A filthy stream of bigotry runs through “Burmese Days”. Asians, or “Orientals”, are routinely referred to as niggers by Ellis, a timber company manager and one of the book’s nastier characters. Ellis loses his temper when he reads a proposal to permit the first Asian to join the town’s hitherto whites-only European Club. “Little pot-bellied niggers breathing garlic in your face over the bridge table,” he rages. “Christ, to think it!”.
British colonialists were often prickly about their clubs. Orwell describes these social gathering places as the whites’ “spiritual citadel, the real seat of the British power, the nirvana for which native officials and millionaires pine in vane”. Ellis can’t bear to think of the club in Kyauktada polluted by other races, by “black stinking swine”.
None of Ellis’s fellow Club members takes him to task for his bigoted tirade. Mr Westfield, the District Superintendent of Police in the novel (Orwell was Assistant District Superintendent in remote Katha), was philosophical about the proposed invasion by an Asian. “Got to put up with it I suppose,” Westfield says. “B—–s of natives are getting into all the Clubs nowadays.”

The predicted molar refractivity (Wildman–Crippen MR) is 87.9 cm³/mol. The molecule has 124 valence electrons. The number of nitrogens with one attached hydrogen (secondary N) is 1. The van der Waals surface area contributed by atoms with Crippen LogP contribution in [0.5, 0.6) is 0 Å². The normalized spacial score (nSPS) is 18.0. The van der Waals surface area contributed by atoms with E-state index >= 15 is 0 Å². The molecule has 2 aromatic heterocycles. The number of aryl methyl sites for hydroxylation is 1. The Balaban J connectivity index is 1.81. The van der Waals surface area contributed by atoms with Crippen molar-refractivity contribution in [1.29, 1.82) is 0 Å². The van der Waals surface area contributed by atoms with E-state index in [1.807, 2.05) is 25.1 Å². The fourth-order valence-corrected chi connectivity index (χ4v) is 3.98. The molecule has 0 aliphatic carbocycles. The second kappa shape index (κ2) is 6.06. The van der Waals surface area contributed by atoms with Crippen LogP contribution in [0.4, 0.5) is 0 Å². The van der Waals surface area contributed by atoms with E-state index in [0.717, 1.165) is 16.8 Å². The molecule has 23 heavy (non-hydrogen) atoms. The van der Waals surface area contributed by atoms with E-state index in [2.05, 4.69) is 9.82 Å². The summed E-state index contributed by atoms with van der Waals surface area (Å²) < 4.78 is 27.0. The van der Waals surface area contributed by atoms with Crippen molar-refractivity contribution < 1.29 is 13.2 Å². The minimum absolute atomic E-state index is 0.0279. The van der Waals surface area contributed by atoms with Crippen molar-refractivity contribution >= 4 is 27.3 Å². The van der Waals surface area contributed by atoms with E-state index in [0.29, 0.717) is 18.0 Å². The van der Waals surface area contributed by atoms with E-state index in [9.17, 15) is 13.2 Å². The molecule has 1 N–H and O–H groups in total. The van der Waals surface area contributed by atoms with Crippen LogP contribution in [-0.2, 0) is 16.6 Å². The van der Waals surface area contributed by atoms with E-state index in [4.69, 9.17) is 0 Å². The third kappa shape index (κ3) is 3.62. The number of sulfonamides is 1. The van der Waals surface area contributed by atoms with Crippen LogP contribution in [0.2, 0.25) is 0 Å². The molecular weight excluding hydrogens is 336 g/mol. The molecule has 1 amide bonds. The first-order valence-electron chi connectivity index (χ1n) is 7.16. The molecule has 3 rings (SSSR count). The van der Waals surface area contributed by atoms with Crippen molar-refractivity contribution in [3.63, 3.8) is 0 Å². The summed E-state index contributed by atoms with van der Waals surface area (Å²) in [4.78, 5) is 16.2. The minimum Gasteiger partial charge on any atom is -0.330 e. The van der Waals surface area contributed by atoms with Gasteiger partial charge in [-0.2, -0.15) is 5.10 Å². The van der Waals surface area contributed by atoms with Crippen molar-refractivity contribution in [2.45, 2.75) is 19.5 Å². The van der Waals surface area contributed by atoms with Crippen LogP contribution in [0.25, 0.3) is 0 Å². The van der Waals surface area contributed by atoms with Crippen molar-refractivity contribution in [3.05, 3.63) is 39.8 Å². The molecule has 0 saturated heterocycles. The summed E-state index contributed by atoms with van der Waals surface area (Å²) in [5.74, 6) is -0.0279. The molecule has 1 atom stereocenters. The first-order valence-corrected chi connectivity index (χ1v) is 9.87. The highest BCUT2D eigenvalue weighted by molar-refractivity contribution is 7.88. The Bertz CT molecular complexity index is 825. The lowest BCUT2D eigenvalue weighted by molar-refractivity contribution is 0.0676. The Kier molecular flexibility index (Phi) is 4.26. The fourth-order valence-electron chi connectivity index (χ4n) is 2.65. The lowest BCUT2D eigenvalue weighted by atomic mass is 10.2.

While a force in isolated Kyauktada, Westfield was not as powerful as the town’s Deputy Commissioner, Mr Macgregor, the official who had proposed opening the doors of the club to other races. Deputy Commissioners in colonial Burma enjoyed quasi-regal rule over huge tracts of territory.
“Burmese Days” is not aimed solely at the iniquities of the nation’s foreign rulers. One of the book’s more malignant characters is a scheming Burmese magistrate, U Po Kyin. One of Orwell’s almost comically-evil creations, U Po Kyin is both monstrously fat and hugely corrupt: plotting to wreak emotional havoc without a second thought.